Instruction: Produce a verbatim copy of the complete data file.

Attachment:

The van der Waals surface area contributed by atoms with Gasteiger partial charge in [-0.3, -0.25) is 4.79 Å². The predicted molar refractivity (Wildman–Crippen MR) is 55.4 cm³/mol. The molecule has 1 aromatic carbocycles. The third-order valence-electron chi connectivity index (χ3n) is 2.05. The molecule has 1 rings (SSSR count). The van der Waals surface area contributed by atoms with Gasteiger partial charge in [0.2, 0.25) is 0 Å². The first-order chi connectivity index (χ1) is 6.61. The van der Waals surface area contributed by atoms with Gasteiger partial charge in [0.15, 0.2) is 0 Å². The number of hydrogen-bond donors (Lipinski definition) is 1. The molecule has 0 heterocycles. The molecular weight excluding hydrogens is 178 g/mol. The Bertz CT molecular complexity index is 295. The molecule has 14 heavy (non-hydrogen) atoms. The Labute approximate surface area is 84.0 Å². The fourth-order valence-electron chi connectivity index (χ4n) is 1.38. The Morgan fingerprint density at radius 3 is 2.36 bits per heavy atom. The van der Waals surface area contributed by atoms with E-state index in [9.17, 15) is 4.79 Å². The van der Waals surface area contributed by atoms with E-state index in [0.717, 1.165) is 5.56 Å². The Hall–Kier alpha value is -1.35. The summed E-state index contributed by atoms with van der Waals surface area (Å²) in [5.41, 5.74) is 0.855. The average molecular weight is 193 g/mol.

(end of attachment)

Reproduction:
The van der Waals surface area contributed by atoms with Gasteiger partial charge in [-0.3, -0.25) is 4.79 Å². The predicted molar refractivity (Wildman–Crippen MR) is 55.4 cm³/mol. The molecule has 1 aromatic carbocycles. The third-order valence-electron chi connectivity index (χ3n) is 2.05. The molecule has 1 rings (SSSR count). The van der Waals surface area contributed by atoms with Gasteiger partial charge in [0.2, 0.25) is 0 Å². The first-order chi connectivity index (χ1) is 6.61. The van der Waals surface area contributed by atoms with Gasteiger partial charge in [0.15, 0.2) is 0 Å². The number of hydrogen-bond donors (Lipinski definition) is 1. The molecule has 0 heterocycles. The molecular weight excluding hydrogens is 178 g/mol. The Bertz CT molecular complexity index is 295. The molecule has 14 heavy (non-hydrogen) atoms. The Labute approximate surface area is 84.0 Å². The fourth-order valence-electron chi connectivity index (χ4n) is 1.38. The Morgan fingerprint density at radius 3 is 2.36 bits per heavy atom. The van der Waals surface area contributed by atoms with E-state index in [9.17, 15) is 4.79 Å². The van der Waals surface area contributed by atoms with E-state index in [0.717, 1.165) is 5.56 Å². The Hall–Kier alpha value is -1.35. The summed E-state index contributed by atoms with van der Waals surface area (Å²) in [5.41, 5.74) is 0.855. The average molecular weight is 193 g/mol.